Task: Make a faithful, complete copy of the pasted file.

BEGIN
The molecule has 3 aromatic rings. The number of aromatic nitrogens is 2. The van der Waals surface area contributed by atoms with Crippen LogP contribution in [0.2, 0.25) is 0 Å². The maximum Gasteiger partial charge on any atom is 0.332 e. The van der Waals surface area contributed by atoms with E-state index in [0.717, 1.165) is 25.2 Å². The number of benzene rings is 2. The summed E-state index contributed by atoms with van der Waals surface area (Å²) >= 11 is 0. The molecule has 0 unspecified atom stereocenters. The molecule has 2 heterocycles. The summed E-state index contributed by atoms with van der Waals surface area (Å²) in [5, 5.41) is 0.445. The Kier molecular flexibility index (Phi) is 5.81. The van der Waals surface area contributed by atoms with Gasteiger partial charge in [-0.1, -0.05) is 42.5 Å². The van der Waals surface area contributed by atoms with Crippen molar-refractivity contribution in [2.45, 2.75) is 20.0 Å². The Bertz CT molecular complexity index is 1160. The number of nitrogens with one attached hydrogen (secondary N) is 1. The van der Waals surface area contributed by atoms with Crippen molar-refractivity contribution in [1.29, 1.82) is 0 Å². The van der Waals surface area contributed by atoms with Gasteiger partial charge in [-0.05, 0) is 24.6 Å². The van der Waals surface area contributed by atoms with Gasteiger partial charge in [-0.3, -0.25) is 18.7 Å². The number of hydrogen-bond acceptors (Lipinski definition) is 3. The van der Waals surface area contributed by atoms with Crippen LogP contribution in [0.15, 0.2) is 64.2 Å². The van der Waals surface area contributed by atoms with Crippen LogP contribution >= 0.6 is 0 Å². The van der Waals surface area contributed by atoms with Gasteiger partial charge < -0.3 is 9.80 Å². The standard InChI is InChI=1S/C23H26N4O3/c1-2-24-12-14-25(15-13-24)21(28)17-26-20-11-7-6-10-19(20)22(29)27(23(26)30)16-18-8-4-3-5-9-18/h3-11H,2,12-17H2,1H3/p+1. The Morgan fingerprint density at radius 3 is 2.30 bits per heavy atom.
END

The molecule has 3 aromatic rings. The number of aromatic nitrogens is 2. The van der Waals surface area contributed by atoms with Crippen LogP contribution in [0.2, 0.25) is 0 Å². The maximum Gasteiger partial charge on any atom is 0.332 e. The van der Waals surface area contributed by atoms with E-state index in [0.717, 1.165) is 25.2 Å². The number of benzene rings is 2. The summed E-state index contributed by atoms with van der Waals surface area (Å²) >= 11 is 0. The molecule has 0 unspecified atom stereocenters. The molecule has 2 heterocycles. The summed E-state index contributed by atoms with van der Waals surface area (Å²) in [5, 5.41) is 0.445. The Kier molecular flexibility index (Phi) is 5.81. The van der Waals surface area contributed by atoms with Gasteiger partial charge in [-0.1, -0.05) is 42.5 Å². The van der Waals surface area contributed by atoms with Crippen molar-refractivity contribution in [2.45, 2.75) is 20.0 Å². The Bertz CT molecular complexity index is 1160. The number of nitrogens with one attached hydrogen (secondary N) is 1. The van der Waals surface area contributed by atoms with Crippen molar-refractivity contribution in [1.29, 1.82) is 0 Å². The van der Waals surface area contributed by atoms with Gasteiger partial charge in [-0.05, 0) is 24.6 Å². The van der Waals surface area contributed by atoms with Gasteiger partial charge in [-0.3, -0.25) is 18.7 Å². The number of hydrogen-bond acceptors (Lipinski definition) is 3. The van der Waals surface area contributed by atoms with Crippen LogP contribution in [0.15, 0.2) is 64.2 Å². The van der Waals surface area contributed by atoms with Crippen LogP contribution >= 0.6 is 0 Å². The van der Waals surface area contributed by atoms with Gasteiger partial charge < -0.3 is 9.80 Å². The standard InChI is InChI=1S/C23H26N4O3/c1-2-24-12-14-25(15-13-24)21(28)17-26-20-11-7-6-10-19(20)22(29)27(23(26)30)16-18-8-4-3-5-9-18/h3-11H,2,12-17H2,1H3/p+1. The Morgan fingerprint density at radius 3 is 2.30 bits per heavy atom.